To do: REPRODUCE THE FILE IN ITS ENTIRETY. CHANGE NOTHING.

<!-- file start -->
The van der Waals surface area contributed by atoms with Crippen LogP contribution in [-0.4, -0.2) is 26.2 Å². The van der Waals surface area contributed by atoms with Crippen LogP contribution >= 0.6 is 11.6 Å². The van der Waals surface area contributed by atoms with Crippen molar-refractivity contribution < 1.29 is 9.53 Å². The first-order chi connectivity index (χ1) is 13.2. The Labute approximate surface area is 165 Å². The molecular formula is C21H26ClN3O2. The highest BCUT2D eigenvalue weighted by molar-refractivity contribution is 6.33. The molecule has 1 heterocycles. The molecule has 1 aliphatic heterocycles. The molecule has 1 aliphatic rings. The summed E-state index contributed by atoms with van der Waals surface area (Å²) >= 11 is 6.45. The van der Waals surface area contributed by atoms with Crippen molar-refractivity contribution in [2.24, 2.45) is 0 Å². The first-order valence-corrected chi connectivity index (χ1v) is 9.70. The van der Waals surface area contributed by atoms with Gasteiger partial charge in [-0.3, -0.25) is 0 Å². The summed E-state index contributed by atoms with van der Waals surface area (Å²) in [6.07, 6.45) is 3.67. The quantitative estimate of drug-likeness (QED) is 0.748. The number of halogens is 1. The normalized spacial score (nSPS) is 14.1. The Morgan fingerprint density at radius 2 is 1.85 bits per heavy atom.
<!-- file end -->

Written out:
The van der Waals surface area contributed by atoms with Crippen LogP contribution in [-0.4, -0.2) is 26.2 Å². The van der Waals surface area contributed by atoms with Crippen LogP contribution >= 0.6 is 11.6 Å². The van der Waals surface area contributed by atoms with Crippen molar-refractivity contribution < 1.29 is 9.53 Å². The first-order chi connectivity index (χ1) is 13.2. The Labute approximate surface area is 165 Å². The molecular formula is C21H26ClN3O2. The highest BCUT2D eigenvalue weighted by molar-refractivity contribution is 6.33. The molecule has 1 heterocycles. The molecule has 1 aliphatic heterocycles. The molecule has 1 aliphatic rings. The summed E-state index contributed by atoms with van der Waals surface area (Å²) >= 11 is 6.45. The van der Waals surface area contributed by atoms with Crippen molar-refractivity contribution in [2.24, 2.45) is 0 Å². The first-order valence-corrected chi connectivity index (χ1v) is 9.70. The van der Waals surface area contributed by atoms with Gasteiger partial charge in [-0.3, -0.25) is 0 Å². The summed E-state index contributed by atoms with van der Waals surface area (Å²) in [6.07, 6.45) is 3.67. The quantitative estimate of drug-likeness (QED) is 0.748. The number of halogens is 1. The normalized spacial score (nSPS) is 14.1. The Morgan fingerprint density at radius 2 is 1.85 bits per heavy atom.